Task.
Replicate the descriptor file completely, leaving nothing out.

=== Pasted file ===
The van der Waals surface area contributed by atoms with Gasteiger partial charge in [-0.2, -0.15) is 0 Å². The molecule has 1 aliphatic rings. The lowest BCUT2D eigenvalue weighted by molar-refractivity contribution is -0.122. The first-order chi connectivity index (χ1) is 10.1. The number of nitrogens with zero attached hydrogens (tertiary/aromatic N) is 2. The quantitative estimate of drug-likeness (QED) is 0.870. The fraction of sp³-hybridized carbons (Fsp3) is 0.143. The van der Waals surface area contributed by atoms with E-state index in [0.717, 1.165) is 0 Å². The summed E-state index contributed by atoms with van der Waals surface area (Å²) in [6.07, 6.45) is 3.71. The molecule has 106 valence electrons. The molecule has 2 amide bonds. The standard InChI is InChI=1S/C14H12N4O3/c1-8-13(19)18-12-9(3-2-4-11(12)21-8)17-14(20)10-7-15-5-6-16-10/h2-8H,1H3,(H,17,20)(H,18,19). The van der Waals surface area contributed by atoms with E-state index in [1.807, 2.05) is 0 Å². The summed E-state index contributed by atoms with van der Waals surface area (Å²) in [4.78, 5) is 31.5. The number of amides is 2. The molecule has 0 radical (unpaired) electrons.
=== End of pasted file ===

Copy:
The van der Waals surface area contributed by atoms with Gasteiger partial charge in [-0.2, -0.15) is 0 Å². The molecule has 1 aliphatic rings. The lowest BCUT2D eigenvalue weighted by molar-refractivity contribution is -0.122. The first-order chi connectivity index (χ1) is 10.1. The number of nitrogens with zero attached hydrogens (tertiary/aromatic N) is 2. The quantitative estimate of drug-likeness (QED) is 0.870. The fraction of sp³-hybridized carbons (Fsp3) is 0.143. The van der Waals surface area contributed by atoms with E-state index in [0.717, 1.165) is 0 Å². The summed E-state index contributed by atoms with van der Waals surface area (Å²) in [6.07, 6.45) is 3.71. The molecule has 106 valence electrons. The molecule has 2 amide bonds. The standard InChI is InChI=1S/C14H12N4O3/c1-8-13(19)18-12-9(3-2-4-11(12)21-8)17-14(20)10-7-15-5-6-16-10/h2-8H,1H3,(H,17,20)(H,18,19). The van der Waals surface area contributed by atoms with E-state index in [1.807, 2.05) is 0 Å². The summed E-state index contributed by atoms with van der Waals surface area (Å²) in [4.78, 5) is 31.5. The number of amides is 2. The molecule has 0 radical (unpaired) electrons.